Averett Professor Publishes Book on Southern Liberal in the 1900s

Posted on January 23rd, 2017 by Danielle Staub

Canady HeadshotAverett University’s assistant professor of history and honors program director, Andrew McNeill Canady, recently published “Willis Duke Weatherford: Race, Religion and Reform in the American South,” a biography revised from his dissertation about a southern liberal man in the 1900s.

Averett will hold a book signing Wednesday, Jan. 25, at 7 p.m. in the multipurpose room at the University’s Student Center, 204 Woodland Dr. Canady will be there talking about the book and copies will be available for purchase.

Originally from Parkton, N.C., Canady has been interested in race relations since he was a child and during his time at Averett, he has become a local resource on the topic.

“Growing up, I was always troubled by people who were church-going but also maintained racist ideas and attitudes and are blind to this contradiction. And here in Danville, I have seen similar ways of thinking,” Canady said.

One of the reasons Canady wanted to study history was to try and figure out how people lived with themselves, by asking why they do what they did and what compromises they made for the time period they lived in.

“When people think about the past they tend to judge people on the standards of today, but you really need to judge them on the time period in which they lived and the standards they set for themselves,” said Canady.

Canady stresses the importance of this approach to his students in the classroom, and while writing his dissertation, he had the opportunity to meet Weatherford’s family, which really proved helpful in getting to know the man was he was writing about.

“I had a sense of wanting to finish it for them. I got to know them, they let me go to their home and theyCanady Book opened things up and shared with me for years – 10 years in all – that I spent writing and researching. He (Weatherford) had a daughter-in-law who was in her 80s that I got to know and who helped me. That’s one of the nice things, the relationships you build along the way,” Canady said.

Canady wants to use the knowledge he gained through writing this book to help bring positive change in the community. He plans to continue to be a resource for race relations discussions in Danville and the surrounding area and use the mindset of Weatherford, that education will bring change over time.

“If people had a better sense of the history, if they understand it and knew more, I think they would do better, but it is a struggle,” Canady said.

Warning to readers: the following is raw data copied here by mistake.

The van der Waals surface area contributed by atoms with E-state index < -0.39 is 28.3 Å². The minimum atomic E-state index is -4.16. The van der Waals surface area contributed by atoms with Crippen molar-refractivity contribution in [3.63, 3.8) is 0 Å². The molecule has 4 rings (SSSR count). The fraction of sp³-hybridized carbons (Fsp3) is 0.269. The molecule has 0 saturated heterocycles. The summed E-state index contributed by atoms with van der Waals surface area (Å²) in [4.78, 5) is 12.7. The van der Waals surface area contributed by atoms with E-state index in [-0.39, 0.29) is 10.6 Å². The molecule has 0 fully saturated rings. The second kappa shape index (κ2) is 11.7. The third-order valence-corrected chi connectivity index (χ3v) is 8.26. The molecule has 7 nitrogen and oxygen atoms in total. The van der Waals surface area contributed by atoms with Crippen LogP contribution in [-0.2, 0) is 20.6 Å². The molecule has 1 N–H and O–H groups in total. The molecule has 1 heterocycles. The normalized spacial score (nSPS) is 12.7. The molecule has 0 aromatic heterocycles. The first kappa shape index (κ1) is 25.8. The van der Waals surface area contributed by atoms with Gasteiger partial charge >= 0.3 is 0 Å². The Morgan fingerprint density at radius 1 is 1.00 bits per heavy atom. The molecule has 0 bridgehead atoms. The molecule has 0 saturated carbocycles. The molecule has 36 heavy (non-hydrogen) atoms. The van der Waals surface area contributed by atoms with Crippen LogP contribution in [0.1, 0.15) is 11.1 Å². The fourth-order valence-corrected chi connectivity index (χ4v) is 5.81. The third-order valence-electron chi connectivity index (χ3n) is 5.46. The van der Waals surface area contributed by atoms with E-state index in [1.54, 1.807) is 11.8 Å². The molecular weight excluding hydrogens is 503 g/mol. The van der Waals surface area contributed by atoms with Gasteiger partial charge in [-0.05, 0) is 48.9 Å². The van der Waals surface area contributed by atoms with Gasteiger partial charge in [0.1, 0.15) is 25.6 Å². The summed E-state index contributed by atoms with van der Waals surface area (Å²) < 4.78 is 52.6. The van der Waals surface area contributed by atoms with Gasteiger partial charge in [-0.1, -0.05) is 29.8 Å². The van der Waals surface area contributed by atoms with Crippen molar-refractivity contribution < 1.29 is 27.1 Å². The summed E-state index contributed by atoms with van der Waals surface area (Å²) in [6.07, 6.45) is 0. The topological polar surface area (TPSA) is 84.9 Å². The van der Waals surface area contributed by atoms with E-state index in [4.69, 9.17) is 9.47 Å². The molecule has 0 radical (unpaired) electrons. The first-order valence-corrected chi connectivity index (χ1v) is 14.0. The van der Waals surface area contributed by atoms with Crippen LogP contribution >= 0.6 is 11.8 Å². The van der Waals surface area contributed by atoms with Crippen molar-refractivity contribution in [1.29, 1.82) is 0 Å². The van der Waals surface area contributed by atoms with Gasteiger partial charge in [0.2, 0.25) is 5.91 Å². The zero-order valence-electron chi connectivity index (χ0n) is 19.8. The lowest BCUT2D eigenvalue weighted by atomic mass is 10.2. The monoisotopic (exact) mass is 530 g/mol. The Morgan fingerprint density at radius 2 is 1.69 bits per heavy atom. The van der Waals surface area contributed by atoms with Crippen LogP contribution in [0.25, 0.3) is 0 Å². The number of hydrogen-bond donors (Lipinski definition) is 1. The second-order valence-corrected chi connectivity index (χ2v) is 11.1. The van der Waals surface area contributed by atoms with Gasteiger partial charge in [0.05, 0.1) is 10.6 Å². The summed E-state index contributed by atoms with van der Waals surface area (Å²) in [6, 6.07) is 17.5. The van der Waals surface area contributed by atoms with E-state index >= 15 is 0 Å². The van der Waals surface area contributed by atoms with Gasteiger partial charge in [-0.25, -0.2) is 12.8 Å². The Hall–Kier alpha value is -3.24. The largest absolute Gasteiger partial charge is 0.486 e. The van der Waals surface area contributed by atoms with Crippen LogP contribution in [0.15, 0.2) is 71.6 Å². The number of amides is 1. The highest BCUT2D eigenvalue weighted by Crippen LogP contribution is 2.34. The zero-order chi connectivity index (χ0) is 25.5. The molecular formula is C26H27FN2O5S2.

Canady has a B.A. in history and religion from Wake Forest University and finished his M.A. and Ph.D. both in history from Rice University in 2011. Canady’s new book was published in the fall of 2016 by the University Press of Kentucky and is available for purchase. The following press release was issued by the company.

                At the turn of the twentieth century, few white, southern leaders would speak out in favor of racial equality for fear of being dismissed as too progressive. Willis Duke Weatherford (1875–1970), however, defied convention as one of the first prominent white southern liberals to dedicate his life to reform­ing the South’s social system, eliminating violence and injustice through education, and opening a dialogue among the affected groups. His energet­ic efforts led to a rise in progressive action in the region, though at times his own beliefs prevented him from advocating for absolute racial equality. As a result, historians debate Weatherford’s legacy: Was he a forward-thinking supporter of human rights or merely a moderate paternalist?

In this comprehensive biography, Andrew McNeill Canady offers a reassessment of the influential educator’s life and work. Canady surveys Weatherford’s work with institutions such as the YMCA, Berea College, and Fisk University and illuminates his many efforts to foster dialogue among southerners of all races about religion, race relations, and Appalachia. He also examines Weatherford’s reluctance to challenge Jim Crow laws and the capitalist economy that contributed to the poverty of African Americans and the people of Appalachia, revealing the limitations that southern reformers faced and the difficult compromises they were forced to make.

During a career that spanned from the Progressive Era to the civil rights movement, Weatherford was involved in virtually every significant southern liberal effort of his time. Past research has focused primarily on Weatherford’s early work, but Canady’s study is the first to investigate the full trajectory of his life and career. This overdue biography makes a significant contribution to literature on the long civil rights movement and the development of southern liberalism.